The reason this interested me is because I wanted to see how the populous-at-large rated movies in comparison to my perception.  The current studio system is all built around making their current flick sound like the hottest thing since pop-up toast.  Sure it just broke a record in ticket sales but then ticket prices are at an all-time high.  Guess that’s the game but it left me without a standard.
 
Finally persistence and the Internet paid off.  Thanks to Box Office Mojo I can now see such a list.  Finally!
 
Ok, so I have seen 86 of the top 100 domestic films.  The list is very interesting in that it is so far removed from the typical fare.
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“Money is the root of all evil,” or is it “The love of money is the root of all evil,” or is it “The love of money is the root of all kinds of evil?”
 
I can only say for sure it’s NOT “Money is the root of all evil.”  The other two are possible translations.  Which is right?
 
Does not matter?  Yes and No.  In application of the basic principle, no, but if trying to determine if all evil is related to the love of money it does make a notable difference.
 
Why do I care?  Not sure I really do, just thought I’d bring it up.
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For more than 4 decades I have puzzled at the expression “sail the seven seas.”  I have vivid recollection of searching the globe, counting each “sea” indicated.  No matter how I sliced and diced it I would usually arrive at a number significantly more than 7 but sometimes less, never seven.  I recall being very close once in having counted six but I was left unsatisfied.
 
After all these years I realize Google was created to give me the answers I sought (only little self-centric).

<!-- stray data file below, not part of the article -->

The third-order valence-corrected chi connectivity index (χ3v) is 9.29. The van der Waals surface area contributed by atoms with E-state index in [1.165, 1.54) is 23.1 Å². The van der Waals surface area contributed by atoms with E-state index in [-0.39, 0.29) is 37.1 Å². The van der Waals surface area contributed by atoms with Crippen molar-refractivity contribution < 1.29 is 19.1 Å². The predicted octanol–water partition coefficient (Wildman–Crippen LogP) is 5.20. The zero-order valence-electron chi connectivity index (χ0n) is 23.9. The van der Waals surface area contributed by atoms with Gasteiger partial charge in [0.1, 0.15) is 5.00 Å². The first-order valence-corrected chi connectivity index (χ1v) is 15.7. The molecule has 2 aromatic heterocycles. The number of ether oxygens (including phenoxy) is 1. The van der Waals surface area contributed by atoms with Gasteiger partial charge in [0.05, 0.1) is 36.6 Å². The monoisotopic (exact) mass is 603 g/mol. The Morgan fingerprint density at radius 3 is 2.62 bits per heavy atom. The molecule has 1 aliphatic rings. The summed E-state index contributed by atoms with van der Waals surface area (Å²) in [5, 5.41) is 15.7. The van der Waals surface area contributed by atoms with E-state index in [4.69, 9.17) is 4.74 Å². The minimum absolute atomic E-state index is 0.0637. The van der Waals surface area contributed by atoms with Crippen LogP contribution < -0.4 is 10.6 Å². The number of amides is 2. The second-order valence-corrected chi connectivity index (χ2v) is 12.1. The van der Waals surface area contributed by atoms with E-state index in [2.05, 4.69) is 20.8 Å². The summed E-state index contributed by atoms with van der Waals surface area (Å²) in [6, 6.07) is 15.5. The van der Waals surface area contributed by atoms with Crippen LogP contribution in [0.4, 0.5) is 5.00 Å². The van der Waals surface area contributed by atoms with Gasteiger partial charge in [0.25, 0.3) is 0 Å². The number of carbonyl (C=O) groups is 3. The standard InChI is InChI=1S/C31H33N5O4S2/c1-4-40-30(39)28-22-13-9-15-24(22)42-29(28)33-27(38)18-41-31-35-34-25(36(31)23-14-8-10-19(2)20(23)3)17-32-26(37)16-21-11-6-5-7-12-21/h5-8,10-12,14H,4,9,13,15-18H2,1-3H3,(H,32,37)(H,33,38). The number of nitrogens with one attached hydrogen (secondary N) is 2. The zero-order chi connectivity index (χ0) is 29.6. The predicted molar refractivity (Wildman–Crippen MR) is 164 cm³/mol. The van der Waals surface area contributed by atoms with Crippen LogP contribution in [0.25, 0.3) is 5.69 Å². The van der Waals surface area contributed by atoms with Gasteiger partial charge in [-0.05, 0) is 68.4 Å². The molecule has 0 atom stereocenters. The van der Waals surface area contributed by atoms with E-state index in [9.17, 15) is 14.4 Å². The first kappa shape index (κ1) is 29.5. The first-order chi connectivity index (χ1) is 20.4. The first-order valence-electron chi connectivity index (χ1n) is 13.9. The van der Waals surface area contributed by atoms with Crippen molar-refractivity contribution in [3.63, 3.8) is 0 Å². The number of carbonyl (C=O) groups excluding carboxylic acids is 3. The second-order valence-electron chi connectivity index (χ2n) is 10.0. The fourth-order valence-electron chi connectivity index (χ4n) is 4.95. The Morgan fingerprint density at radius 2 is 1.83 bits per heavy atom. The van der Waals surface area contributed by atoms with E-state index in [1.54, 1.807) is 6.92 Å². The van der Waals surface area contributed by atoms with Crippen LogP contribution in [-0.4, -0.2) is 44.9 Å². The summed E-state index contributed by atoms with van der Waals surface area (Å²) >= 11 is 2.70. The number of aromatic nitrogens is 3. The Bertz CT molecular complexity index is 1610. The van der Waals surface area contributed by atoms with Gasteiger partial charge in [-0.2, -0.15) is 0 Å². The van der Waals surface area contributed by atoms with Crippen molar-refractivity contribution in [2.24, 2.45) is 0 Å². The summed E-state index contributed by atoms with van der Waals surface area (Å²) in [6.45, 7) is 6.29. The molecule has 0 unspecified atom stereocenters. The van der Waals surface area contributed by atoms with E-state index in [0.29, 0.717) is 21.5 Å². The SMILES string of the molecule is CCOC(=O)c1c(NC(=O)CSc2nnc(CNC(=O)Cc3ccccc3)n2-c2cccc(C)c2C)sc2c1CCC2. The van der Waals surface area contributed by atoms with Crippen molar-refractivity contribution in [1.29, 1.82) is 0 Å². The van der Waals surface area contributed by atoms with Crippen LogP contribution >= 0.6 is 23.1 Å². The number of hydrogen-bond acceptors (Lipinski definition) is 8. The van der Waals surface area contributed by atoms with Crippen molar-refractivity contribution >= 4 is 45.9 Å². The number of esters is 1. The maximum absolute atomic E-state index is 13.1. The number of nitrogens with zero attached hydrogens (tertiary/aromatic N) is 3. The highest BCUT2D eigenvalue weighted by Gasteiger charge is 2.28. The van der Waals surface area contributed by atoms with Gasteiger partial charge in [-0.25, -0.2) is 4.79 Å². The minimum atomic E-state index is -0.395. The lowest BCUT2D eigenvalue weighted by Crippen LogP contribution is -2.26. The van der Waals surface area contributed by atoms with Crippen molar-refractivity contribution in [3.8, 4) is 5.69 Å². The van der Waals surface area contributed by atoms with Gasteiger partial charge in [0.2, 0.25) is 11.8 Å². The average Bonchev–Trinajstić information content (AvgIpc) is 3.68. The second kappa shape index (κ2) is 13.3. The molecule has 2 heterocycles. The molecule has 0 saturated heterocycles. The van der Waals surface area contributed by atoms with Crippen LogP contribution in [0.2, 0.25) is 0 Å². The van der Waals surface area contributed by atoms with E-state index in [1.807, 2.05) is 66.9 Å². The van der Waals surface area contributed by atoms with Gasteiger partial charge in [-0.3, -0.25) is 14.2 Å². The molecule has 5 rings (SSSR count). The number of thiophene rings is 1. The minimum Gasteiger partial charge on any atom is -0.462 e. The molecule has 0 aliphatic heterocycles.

I’ve always said,  ”be careful what you ask if you might not like the answer.”  Well, I don’t like the answer… life would have been better without asking.  I won’t call it quits but I am pretty disturbed at the lies perpetrated on my young mind.
 
After a search of many authoritative sites the basic conclusion is no one knows what the seven seas were, or if they were even actual bodies or simply a use of the number seven to show completeness.  At best, the seas can be identified as seven bodies of water in the locale of the mariner.  In other words the phrase was never used in context of the entire earth.
 
To my scientific mind, this is more disturbing than finding out the Easter Bunny doesn’t really like chocolate.
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The Flintstones.jpg
Google brought to my attention that today is the golden anniversary of one of my childhood staples.
 
Fred found himself in many a self-imposed pickle, but you know what?  He loved life and lived it to the fullest no matter what he was dealt.  He was upbeat and optimistic.  Yes, he did some goofy things – but don’t we all.  He laughed at himself and moved on.  He slept well at night.  Life was an adventure.
 
Where’s my Yabba Dabba Doo?
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Forbes 400 richest people in America list for 2010 has been released.
 
As expected a significant number made their wealth from oil, tech companies, transportation, investments, hedge funds and Walmart.  Unexpected were a few who made their wealth from the likes of chewing gum and salsa.
 
Name
Position on list
Age
Net worth
Source of wealth
William Wrigley
170
46
$2.1 Billion
chewing gum
Christopher Goldsbury
308
67
$1.3 Billion
salsa
 
I have better ideas than salsa!  Why can’t I hit that $1,000,000,000 mark?
 
It’s gotta be my charm.  Maybe next year – better keep your eyes open Forbes.